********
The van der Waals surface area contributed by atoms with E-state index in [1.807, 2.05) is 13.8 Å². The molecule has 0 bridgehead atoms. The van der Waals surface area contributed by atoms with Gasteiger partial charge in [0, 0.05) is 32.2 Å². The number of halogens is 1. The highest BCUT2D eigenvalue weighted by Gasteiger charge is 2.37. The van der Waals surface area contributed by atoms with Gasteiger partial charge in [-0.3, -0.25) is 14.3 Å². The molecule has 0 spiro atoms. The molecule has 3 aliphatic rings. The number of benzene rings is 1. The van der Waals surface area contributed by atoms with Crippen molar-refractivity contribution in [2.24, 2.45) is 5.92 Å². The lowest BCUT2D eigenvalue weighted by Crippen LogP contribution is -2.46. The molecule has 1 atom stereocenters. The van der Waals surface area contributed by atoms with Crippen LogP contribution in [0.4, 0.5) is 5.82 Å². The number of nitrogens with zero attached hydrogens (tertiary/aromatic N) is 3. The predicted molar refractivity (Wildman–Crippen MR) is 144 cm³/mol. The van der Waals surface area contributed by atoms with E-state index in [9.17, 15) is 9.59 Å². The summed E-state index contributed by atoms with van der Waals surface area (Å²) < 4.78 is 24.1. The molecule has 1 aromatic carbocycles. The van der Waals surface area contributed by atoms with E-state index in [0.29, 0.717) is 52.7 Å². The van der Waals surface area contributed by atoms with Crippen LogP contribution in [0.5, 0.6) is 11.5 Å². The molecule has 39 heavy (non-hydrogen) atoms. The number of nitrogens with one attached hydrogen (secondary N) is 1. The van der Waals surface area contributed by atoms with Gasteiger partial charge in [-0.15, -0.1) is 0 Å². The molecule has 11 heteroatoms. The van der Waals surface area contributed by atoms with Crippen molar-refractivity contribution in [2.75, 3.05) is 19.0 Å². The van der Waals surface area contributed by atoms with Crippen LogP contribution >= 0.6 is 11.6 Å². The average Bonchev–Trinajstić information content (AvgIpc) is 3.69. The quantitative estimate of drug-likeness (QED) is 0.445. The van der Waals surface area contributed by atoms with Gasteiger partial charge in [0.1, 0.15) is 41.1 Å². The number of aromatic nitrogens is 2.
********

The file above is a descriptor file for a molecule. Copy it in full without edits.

The van der Waals surface area contributed by atoms with E-state index in [1.807, 2.05) is 13.8 Å². The molecule has 0 bridgehead atoms. The van der Waals surface area contributed by atoms with Gasteiger partial charge in [0, 0.05) is 32.2 Å². The number of halogens is 1. The highest BCUT2D eigenvalue weighted by Gasteiger charge is 2.37. The van der Waals surface area contributed by atoms with Gasteiger partial charge in [-0.3, -0.25) is 14.3 Å². The molecule has 0 spiro atoms. The molecule has 3 aliphatic rings. The number of benzene rings is 1. The van der Waals surface area contributed by atoms with Crippen molar-refractivity contribution in [2.24, 2.45) is 5.92 Å². The lowest BCUT2D eigenvalue weighted by Crippen LogP contribution is -2.46. The molecule has 1 atom stereocenters. The van der Waals surface area contributed by atoms with Crippen LogP contribution in [0.4, 0.5) is 5.82 Å². The number of nitrogens with zero attached hydrogens (tertiary/aromatic N) is 3. The predicted molar refractivity (Wildman–Crippen MR) is 144 cm³/mol. The van der Waals surface area contributed by atoms with E-state index in [9.17, 15) is 9.59 Å². The summed E-state index contributed by atoms with van der Waals surface area (Å²) < 4.78 is 24.1. The molecule has 1 aromatic carbocycles. The van der Waals surface area contributed by atoms with E-state index in [0.29, 0.717) is 52.7 Å². The van der Waals surface area contributed by atoms with Crippen LogP contribution in [0.5, 0.6) is 11.5 Å². The molecule has 39 heavy (non-hydrogen) atoms. The number of nitrogens with one attached hydrogen (secondary N) is 1. The van der Waals surface area contributed by atoms with Gasteiger partial charge in [-0.15, -0.1) is 0 Å². The molecule has 11 heteroatoms. The van der Waals surface area contributed by atoms with Crippen molar-refractivity contribution in [2.75, 3.05) is 19.0 Å². The van der Waals surface area contributed by atoms with Crippen LogP contribution >= 0.6 is 11.6 Å². The average Bonchev–Trinajstić information content (AvgIpc) is 3.69. The quantitative estimate of drug-likeness (QED) is 0.445. The van der Waals surface area contributed by atoms with Gasteiger partial charge in [0.1, 0.15) is 41.1 Å². The number of aromatic nitrogens is 2.